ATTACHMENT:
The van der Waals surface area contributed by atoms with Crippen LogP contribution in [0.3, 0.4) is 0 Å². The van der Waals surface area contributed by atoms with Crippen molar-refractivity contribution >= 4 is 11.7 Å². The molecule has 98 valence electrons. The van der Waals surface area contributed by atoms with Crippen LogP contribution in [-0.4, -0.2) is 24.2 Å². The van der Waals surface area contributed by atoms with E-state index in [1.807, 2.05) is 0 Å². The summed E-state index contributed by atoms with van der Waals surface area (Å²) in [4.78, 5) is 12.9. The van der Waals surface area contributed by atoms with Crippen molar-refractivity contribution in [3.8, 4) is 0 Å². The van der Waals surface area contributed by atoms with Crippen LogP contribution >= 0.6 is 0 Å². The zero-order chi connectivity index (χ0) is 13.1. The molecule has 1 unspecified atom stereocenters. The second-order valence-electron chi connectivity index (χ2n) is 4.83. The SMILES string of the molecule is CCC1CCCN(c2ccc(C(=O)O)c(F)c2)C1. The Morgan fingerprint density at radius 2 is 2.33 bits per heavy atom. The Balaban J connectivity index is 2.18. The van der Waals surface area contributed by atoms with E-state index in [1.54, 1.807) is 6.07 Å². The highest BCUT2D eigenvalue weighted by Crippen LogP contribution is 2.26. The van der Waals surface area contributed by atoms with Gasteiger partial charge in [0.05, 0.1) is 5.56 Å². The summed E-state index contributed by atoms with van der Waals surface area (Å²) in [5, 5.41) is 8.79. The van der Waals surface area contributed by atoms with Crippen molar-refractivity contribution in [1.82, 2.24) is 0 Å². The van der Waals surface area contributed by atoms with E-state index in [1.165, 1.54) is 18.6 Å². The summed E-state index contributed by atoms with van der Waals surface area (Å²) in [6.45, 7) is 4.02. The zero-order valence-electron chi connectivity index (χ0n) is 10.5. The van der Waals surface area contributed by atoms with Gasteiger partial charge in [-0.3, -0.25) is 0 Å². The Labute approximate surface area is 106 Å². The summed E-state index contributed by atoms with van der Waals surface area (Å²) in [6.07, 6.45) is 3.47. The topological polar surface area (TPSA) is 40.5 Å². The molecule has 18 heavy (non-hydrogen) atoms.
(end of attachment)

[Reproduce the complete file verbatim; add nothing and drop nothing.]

The van der Waals surface area contributed by atoms with Crippen LogP contribution in [0.3, 0.4) is 0 Å². The van der Waals surface area contributed by atoms with Crippen molar-refractivity contribution >= 4 is 11.7 Å². The molecule has 98 valence electrons. The van der Waals surface area contributed by atoms with Crippen LogP contribution in [-0.4, -0.2) is 24.2 Å². The van der Waals surface area contributed by atoms with E-state index in [1.807, 2.05) is 0 Å². The summed E-state index contributed by atoms with van der Waals surface area (Å²) in [4.78, 5) is 12.9. The van der Waals surface area contributed by atoms with Crippen molar-refractivity contribution in [3.8, 4) is 0 Å². The van der Waals surface area contributed by atoms with Crippen LogP contribution >= 0.6 is 0 Å². The zero-order chi connectivity index (χ0) is 13.1. The molecule has 1 unspecified atom stereocenters. The second-order valence-electron chi connectivity index (χ2n) is 4.83. The SMILES string of the molecule is CCC1CCCN(c2ccc(C(=O)O)c(F)c2)C1. The Morgan fingerprint density at radius 2 is 2.33 bits per heavy atom. The Balaban J connectivity index is 2.18. The van der Waals surface area contributed by atoms with E-state index in [1.54, 1.807) is 6.07 Å². The highest BCUT2D eigenvalue weighted by Crippen LogP contribution is 2.26. The van der Waals surface area contributed by atoms with Gasteiger partial charge in [0.05, 0.1) is 5.56 Å². The summed E-state index contributed by atoms with van der Waals surface area (Å²) in [5, 5.41) is 8.79. The van der Waals surface area contributed by atoms with Crippen molar-refractivity contribution in [1.82, 2.24) is 0 Å². The van der Waals surface area contributed by atoms with E-state index in [1.165, 1.54) is 18.6 Å². The summed E-state index contributed by atoms with van der Waals surface area (Å²) in [6.45, 7) is 4.02. The zero-order valence-electron chi connectivity index (χ0n) is 10.5. The van der Waals surface area contributed by atoms with Gasteiger partial charge in [-0.3, -0.25) is 0 Å². The Labute approximate surface area is 106 Å². The summed E-state index contributed by atoms with van der Waals surface area (Å²) in [6.07, 6.45) is 3.47. The topological polar surface area (TPSA) is 40.5 Å². The molecule has 18 heavy (non-hydrogen) atoms.